The app is called Smart Receipts, it's licensed AGPL 3.0, and the source code is available on GitHub for Android and iOS.

  • How the TensorFlow team handles open source support

    Open-sourcing is more than throwing code over the wall and hoping somebody uses it. I knew this in theory, but being part of the TensorFlow team at Google has opened my eyes to how many different elements you need to build a community around a piece of software.

  • IRC for the 21st Century: Introducing Riot

    Internet relay chat (IRC) is one of the oldest chat protocols around and still popular in many open source communities. IRC's best strengths are as a decentralized and open communication method, making it easy for anyone to participate by running a network of their own. There are also a variety of clients and bots available for IRC.

OSS Leftovers

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OSS
  • Intertwining Artificial Intelligence With Blockchain

    Except for those folks living under rocks (sounds uncomfortable), everyone knows about or at least has heard of bitcoin. However, not everyone understands the technology of bitcoin, which extends well beyond Internet-based currency.

  • Sprint exec: Chaos in open source indicative of startup culture, and that's just fine

    Mobile operators are embracing open source like never before, and there's a lot of confusion around the myriad projects and efforts that are underway, but that doesn't worry Sprint's vice president of technology Ron Marquardt.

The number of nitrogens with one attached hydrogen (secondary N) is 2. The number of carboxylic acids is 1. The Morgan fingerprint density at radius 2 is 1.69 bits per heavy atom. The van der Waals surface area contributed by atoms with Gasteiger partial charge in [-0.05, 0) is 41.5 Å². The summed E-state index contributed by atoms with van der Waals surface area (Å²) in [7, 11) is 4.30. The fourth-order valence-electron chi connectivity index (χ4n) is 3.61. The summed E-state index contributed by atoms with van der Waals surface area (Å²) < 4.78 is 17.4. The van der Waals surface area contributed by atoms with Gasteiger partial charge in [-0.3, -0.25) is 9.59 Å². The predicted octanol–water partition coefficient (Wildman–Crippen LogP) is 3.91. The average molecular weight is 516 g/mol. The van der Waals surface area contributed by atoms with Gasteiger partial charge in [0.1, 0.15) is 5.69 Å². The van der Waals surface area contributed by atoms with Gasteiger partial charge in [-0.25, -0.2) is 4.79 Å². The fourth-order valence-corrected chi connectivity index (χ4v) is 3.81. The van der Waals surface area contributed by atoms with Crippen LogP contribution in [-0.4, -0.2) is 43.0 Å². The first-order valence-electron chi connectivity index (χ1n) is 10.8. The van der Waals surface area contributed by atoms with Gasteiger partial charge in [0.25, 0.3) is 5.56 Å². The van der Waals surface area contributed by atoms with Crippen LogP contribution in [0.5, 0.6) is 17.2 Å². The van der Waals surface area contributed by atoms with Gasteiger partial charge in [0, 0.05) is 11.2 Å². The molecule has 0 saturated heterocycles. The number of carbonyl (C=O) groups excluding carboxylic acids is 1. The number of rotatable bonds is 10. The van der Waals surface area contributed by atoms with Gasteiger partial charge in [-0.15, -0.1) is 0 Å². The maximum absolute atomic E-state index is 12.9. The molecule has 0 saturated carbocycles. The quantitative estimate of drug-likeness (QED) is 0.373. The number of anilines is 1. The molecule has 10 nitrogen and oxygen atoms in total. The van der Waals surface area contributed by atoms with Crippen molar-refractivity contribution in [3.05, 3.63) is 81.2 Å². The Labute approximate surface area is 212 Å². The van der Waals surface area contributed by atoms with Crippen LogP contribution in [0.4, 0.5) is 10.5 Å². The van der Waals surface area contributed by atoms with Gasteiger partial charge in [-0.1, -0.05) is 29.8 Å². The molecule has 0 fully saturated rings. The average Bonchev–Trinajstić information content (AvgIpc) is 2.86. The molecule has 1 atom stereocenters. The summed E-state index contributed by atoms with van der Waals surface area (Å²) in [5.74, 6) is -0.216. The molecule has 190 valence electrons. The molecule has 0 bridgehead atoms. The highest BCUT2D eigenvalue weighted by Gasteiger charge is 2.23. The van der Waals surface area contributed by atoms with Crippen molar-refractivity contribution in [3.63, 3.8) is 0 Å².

• PostgreSQL 10 Beta 1 Released

    The PostgreSQL Global Development Group announces today that the first beta release of PostgreSQL 10 is available for download. This release contains previews of all of the features which will be available in the final release of version 10, although some details will change before then. Users are encouraged to begin testing their applications against this latest release.

  • PostgreSQL 10 Enters Beta

    More details on the changes to find with PostgreSQL 10 Beta 1 can be found via the informative release announcement posted this morning to PostgreSQL.org.

  • LibreOffice can open XLSX files Excel cannot

    Just a quick heads up. I just created and saved an Excel file using Excel 2016, which cannot be opened again with it. Glad our swiss army knife LibreOffice can

Events: QtCon, Akademy, Free and Open Source Software Compliance, Linux Plumbers Conference

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  • Announcing QtCon Brasil 2017

    It's been almost a year since I, Filipe and Aracele were having a beer at Alexander Platz after the very last day of QtCon Berlin, when Aracele astutely came up with a very crazy idea of organizing QtCon in Brazil. Since then, we have been maturing such an idea and after a lot of work we are very glad to announce: QtCon Brasil 2017 happens from 18th to 20th August in São Paulo.

  • Join us at Akademy 2017 in Almería!